Fixed my pdt11/150
cz at alembic.crystel.com
Sun Apr 26 15:33:25 CDT 2020
So I've had a boat anchor pdt11/150 here for awhile. It's probably one
of the weirdest pdp11s ever built: An 11/03 CPU ish, six serial ports,
ish, and a pair of RX01 drives.
The trick is the system is very closed in: There are 4 boards inside
with a lot of early microprocessors to do the IO instead of a real Q
bus. The bottom board is a controller that is sort of like an RX01 but
instead of using the DX: driver it uses a special PD: driver. The CPU
connects to this with a 14 pin DIP ribbon cable, and on the back of the
CPU module is a 64kb memory module and a serial module that has a
console, printer, modem and three additional serial ports that are their
Problem with this one was that it would not come up. Serial tests seemed
to fail using an error code of waiting for input which didn't make a lot
of sense. So today I decided to pull the serial board and see if I could
swap the UARTs.
I quickly figured out the problem: The serial board "connects" to the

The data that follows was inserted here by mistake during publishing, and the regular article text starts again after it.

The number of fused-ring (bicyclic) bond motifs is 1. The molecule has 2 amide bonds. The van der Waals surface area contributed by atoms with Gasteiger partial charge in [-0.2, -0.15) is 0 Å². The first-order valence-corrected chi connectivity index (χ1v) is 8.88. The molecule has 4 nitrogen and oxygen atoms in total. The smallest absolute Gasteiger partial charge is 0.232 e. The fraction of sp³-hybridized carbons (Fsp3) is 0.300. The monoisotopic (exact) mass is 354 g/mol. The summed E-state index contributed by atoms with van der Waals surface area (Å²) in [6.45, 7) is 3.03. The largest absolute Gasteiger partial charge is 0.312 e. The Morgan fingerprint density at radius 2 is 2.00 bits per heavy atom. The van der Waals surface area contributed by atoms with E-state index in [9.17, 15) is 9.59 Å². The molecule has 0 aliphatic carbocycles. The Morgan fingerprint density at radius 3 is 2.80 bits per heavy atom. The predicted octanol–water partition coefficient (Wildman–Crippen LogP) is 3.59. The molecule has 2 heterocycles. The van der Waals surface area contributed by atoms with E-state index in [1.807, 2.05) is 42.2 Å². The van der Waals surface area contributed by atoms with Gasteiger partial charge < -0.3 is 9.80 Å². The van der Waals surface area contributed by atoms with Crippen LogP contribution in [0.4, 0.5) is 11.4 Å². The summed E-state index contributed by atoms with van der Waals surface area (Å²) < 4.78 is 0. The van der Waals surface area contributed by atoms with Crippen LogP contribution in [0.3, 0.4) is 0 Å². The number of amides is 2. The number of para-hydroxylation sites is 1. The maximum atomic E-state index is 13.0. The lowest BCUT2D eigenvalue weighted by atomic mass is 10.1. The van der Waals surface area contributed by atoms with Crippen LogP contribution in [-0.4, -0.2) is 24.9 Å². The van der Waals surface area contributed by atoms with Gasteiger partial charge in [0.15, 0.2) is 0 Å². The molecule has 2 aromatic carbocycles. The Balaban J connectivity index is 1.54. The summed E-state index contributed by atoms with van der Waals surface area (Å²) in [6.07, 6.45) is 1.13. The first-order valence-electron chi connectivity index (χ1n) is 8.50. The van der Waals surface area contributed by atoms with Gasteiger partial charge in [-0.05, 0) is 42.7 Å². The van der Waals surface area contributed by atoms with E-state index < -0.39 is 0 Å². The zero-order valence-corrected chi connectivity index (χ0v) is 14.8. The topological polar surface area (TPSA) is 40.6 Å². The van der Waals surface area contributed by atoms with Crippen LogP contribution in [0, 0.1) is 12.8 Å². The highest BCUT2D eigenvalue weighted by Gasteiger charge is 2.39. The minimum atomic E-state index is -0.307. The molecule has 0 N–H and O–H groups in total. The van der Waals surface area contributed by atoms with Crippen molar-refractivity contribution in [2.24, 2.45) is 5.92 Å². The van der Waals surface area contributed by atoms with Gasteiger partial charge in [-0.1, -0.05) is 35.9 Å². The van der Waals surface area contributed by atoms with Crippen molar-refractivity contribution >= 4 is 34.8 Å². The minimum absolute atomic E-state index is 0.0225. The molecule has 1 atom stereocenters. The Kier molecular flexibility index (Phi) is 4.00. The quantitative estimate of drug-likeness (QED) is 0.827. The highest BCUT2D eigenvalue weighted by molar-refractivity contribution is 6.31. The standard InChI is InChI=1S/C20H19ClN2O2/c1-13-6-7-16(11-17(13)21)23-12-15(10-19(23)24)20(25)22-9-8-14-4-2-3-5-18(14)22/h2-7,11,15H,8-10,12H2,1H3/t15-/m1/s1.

main board by two sets of bars with three screws each that hold the
board to an interconnecting header that sends the signals. As soon as I
loosened the screws I realized that the header isn't connecting to pins
on either board, it literally presses against pads on the boards that
complete the circuit. Nothing but pressure and springiness holds it
together. No screw, pin and socket, anything.
With that I cleaned off the headers and wiped down the pads on the
boards till they shined like the top of the chrystler building. I then
reassembled and torqued the screws down evenly, finishing with the
center screw first followed by the outside screws. It is to note that
the hinges that hold the CPU and memory/serial boards to the body of
this thing attach to the bottom of those screws so when you open it up
you are flexing the assembly and probably stretching the screws a bit.
Which results in bad contact...
Plugged it in and all is well.
RT-11SJ (S) V05.01C
SPCINV.SAV 10 21-Mar-1989 OTHELO.SAV 45 21-Mar-1989
SPCINV.DAT 1 21-Mar-1989 TODAY .SAV 20 22-Feb-1988
DECMAN.SAV 14 21-Mar-1989 SPACWR.SAV 13 21-Mar-1989
STRTRK.SAV 54 21-Mar-1989 SWAP .SYS 26P 27-Jul-1984
RT11SJ.SYS 64P 19-Jun-1988 TT .SYS 2P 19-Jun-1988
PD .SYS 3P 19-Jun-1988 DX .SYS 4P 21-Jan-2000
PIP .SAV 30P 21-Jan-2000 DUP .SAV 52P 21-Jan-2000
DIR .SAV 20P 21-Jan-2000
15 Files, 358 Blocks
128 Free blocks
Another little DEC mystery solved. One odd thing about these: There are
only four chip slots for the CPU and microcode, but one of the carriers
has two dies on it so the system *does* have EIS and FIS instructions.
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